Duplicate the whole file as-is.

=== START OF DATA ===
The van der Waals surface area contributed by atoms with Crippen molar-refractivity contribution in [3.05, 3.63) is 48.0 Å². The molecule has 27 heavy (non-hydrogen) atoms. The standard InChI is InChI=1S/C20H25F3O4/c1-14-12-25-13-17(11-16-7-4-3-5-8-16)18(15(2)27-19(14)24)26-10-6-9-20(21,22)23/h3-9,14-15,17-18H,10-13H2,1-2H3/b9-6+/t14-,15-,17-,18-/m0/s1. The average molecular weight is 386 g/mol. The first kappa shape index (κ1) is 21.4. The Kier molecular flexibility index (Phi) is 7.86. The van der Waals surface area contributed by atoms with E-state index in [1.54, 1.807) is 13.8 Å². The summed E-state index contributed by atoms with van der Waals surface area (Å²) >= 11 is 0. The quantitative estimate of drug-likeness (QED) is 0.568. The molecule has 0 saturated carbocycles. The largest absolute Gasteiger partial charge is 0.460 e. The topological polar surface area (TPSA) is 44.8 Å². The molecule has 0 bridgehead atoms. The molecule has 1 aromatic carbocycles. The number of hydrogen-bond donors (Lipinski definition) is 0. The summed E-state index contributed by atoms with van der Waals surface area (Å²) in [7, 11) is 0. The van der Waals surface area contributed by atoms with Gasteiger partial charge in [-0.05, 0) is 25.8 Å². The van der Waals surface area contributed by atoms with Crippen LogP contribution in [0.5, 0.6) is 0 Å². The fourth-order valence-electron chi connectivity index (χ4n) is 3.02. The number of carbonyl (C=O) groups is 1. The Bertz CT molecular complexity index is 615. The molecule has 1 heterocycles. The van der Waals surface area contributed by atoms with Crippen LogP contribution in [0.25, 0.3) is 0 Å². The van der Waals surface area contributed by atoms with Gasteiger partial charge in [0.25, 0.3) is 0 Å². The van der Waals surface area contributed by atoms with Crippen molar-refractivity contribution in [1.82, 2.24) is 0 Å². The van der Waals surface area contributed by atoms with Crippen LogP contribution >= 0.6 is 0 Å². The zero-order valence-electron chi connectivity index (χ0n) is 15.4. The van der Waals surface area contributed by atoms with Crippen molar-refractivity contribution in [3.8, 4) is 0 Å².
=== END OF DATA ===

The van der Waals surface area contributed by atoms with Crippen molar-refractivity contribution in [3.05, 3.63) is 48.0 Å². The molecule has 27 heavy (non-hydrogen) atoms. The standard InChI is InChI=1S/C20H25F3O4/c1-14-12-25-13-17(11-16-7-4-3-5-8-16)18(15(2)27-19(14)24)26-10-6-9-20(21,22)23/h3-9,14-15,17-18H,10-13H2,1-2H3/b9-6+/t14-,15-,17-,18-/m0/s1. The average molecular weight is 386 g/mol. The first kappa shape index (κ1) is 21.4. The Kier molecular flexibility index (Phi) is 7.86. The van der Waals surface area contributed by atoms with E-state index in [1.54, 1.807) is 13.8 Å². The summed E-state index contributed by atoms with van der Waals surface area (Å²) >= 11 is 0. The quantitative estimate of drug-likeness (QED) is 0.568. The molecule has 0 saturated carbocycles. The largest absolute Gasteiger partial charge is 0.460 e. The topological polar surface area (TPSA) is 44.8 Å². The molecule has 0 bridgehead atoms. The molecule has 1 aromatic carbocycles. The number of hydrogen-bond donors (Lipinski definition) is 0. The summed E-state index contributed by atoms with van der Waals surface area (Å²) in [7, 11) is 0. The van der Waals surface area contributed by atoms with Gasteiger partial charge in [-0.05, 0) is 25.8 Å². The van der Waals surface area contributed by atoms with Crippen LogP contribution in [0.5, 0.6) is 0 Å². The fourth-order valence-electron chi connectivity index (χ4n) is 3.02. The number of carbonyl (C=O) groups is 1. The Bertz CT molecular complexity index is 615. The molecule has 1 heterocycles. The van der Waals surface area contributed by atoms with Crippen LogP contribution in [0.25, 0.3) is 0 Å². The van der Waals surface area contributed by atoms with Gasteiger partial charge in [0.25, 0.3) is 0 Å². The van der Waals surface area contributed by atoms with Crippen molar-refractivity contribution in [1.82, 2.24) is 0 Å². The van der Waals surface area contributed by atoms with Crippen LogP contribution >= 0.6 is 0 Å². The zero-order valence-electron chi connectivity index (χ0n) is 15.4. The van der Waals surface area contributed by atoms with Crippen molar-refractivity contribution in [3.8, 4) is 0 Å².